A year or so ago (during the tail end of of covid), our local theatre was putting on one of those plays where every thing goes wrong. A theatrical flash went off on one side of the stage, and the genie appeared on the other side of the stage half dressed ... ha ha ha ... until the fire alarm went off.
We all dutifully trooped out, asking was this part of the play? We were half out - when we got told we could go back in ... so in we trooped - and we were told we >had< to evacuate.
If the fire alarm goes off and the fire brigade is summoned, you have to evacuate. etc.
Fortunately the lighting guy was a fireman and had been paged and could cancel the fire engine. We could then go back in... etc
The problem was caused by having additional doors to the theatre open for covid. Normally the over stage detector is disabled for an hour which is fine... but the wind through the open doors wafted the smoke into the corridor and so set of the alarm!
Take 6 robotic machine tools all exactly the same. all the switches and buttons in the same place and everyone knows about them.
Manglement then buy a new robotic tool......... sadly the buttons are NOT in the same place or even order........ hence why a £2000 probing tool got fired off a chuck because the setter relied on muscle memory when jogging the arm to the pick point...... spindle start is where the jog button was on the old machines..........
They had a collection of broken probes......
Dna I cdn only give you one upvote for thdt.
Interestingly, a while back I got to work for a very short time behind the scenes on what had been an Italian cruise ship built in the 50s. These days, starters (the things for turning motors on and off) have a green button for start, and a red button for stop. On this ship, they had red for start and green for stop - which to my way of thinking makes much more sense. So red is making something dangerous (running), green is making it safe (stopped).
Sounds like going to work in our French office, unsurprisingly replete with AZERTY keyboards.
They still get very confused when I go there and am then merrily typing away on their keyboards without any glitches.
At least until they notice I've set the input language to English and am happily touch-typing away without actually looking at the keyboard, and what is coming up on the screen doesn't correlate 1-to-1 with the keys I'm pressing on said keyboard...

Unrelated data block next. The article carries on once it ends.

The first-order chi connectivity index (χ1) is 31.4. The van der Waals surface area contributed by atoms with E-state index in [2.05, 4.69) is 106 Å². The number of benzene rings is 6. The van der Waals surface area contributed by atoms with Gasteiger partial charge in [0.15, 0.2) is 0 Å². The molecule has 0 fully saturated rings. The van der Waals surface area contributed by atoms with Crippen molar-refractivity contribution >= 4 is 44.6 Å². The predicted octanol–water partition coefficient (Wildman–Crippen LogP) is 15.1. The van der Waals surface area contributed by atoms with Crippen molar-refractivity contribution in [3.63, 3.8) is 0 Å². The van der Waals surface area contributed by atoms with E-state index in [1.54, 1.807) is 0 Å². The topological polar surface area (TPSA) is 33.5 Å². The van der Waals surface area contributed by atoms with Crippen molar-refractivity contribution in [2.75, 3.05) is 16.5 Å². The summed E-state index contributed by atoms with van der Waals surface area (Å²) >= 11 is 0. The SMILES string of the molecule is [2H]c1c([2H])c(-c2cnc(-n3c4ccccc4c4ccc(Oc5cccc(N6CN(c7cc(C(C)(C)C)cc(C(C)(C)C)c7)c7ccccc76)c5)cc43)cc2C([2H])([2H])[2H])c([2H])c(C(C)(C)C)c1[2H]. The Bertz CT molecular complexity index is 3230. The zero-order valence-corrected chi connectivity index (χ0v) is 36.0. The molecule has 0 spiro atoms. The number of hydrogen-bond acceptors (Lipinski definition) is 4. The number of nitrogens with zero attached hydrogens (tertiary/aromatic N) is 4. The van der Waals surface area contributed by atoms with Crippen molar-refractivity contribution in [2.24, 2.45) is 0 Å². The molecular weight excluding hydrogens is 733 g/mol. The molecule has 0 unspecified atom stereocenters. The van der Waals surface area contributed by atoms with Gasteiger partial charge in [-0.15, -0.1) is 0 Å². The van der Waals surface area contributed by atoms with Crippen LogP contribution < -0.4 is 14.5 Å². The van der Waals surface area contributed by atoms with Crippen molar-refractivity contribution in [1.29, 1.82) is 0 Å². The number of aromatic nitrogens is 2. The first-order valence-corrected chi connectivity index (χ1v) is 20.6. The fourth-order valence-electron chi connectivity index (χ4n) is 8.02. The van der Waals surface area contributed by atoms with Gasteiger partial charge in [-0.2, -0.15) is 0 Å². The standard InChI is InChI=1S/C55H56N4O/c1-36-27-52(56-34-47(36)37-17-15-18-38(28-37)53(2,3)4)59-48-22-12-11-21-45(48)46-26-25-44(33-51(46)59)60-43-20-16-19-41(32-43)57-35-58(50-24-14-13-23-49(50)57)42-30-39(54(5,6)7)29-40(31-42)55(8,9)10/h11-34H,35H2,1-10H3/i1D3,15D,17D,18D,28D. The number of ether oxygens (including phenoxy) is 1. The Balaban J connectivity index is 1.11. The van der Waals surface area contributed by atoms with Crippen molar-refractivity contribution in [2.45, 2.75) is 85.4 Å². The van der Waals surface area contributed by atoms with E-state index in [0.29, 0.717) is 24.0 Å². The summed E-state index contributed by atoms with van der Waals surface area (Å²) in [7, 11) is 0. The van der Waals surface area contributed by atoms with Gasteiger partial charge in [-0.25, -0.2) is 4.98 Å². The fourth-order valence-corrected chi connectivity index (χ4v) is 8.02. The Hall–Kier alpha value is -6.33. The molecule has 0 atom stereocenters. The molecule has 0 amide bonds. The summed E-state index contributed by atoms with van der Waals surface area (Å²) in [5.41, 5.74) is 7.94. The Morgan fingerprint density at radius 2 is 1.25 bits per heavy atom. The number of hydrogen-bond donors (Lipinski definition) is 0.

This is also a standard problem for control rooms. One former co-worker had, over the years, been in charge of control rooms at different facilities with different programming standards, and this was one of them. At one facility, red = running/open (not safe) while green = closed/off (safe). At the other, red = closed/off (not in operation) while green = running/open (in use). I can't honestly say that either is invalid; it's only having to switch from one to the other that is confusing. (Though "closed" is not always the safe position for a valve. A drain, for instance.)
And then there's the issue of red-green colorblindness. Easiest way to solve that one is to either animate the icons (motor doesn't spin on screen when off) or put state-based labels on things, like "OPEN" by the valve.
It's especially annoying when directed to use a coloured button when the coloured buttons are on a mucky keypad, such as a phone. "Press the red button". Which one's that? The mucky puke coloured one, or the mucky puke coloured one. Just *****y say "left" or "right" dammit!!!!
'The button was on one of those membrane keypads, with little tactile feedback to indicate the positions of buttons. You were supposed to look at the keypad to see where to press'. Well that's a recipe for confusion and disaster straight away. I'd never design a safety system around something so crap. Membrane keypads are notorious for unreliability and having a single button for 'arm' and 'disarm' is asking for trouble.
Wanting to destroy a DVD I put it in the break room microwave. Don't do this. It emits a lot of smoke, fortunately not enough to trigger the alarm before I stopped it. And no I can't recall why it was marked for destruction, I remember thinking it would jam the shredder though.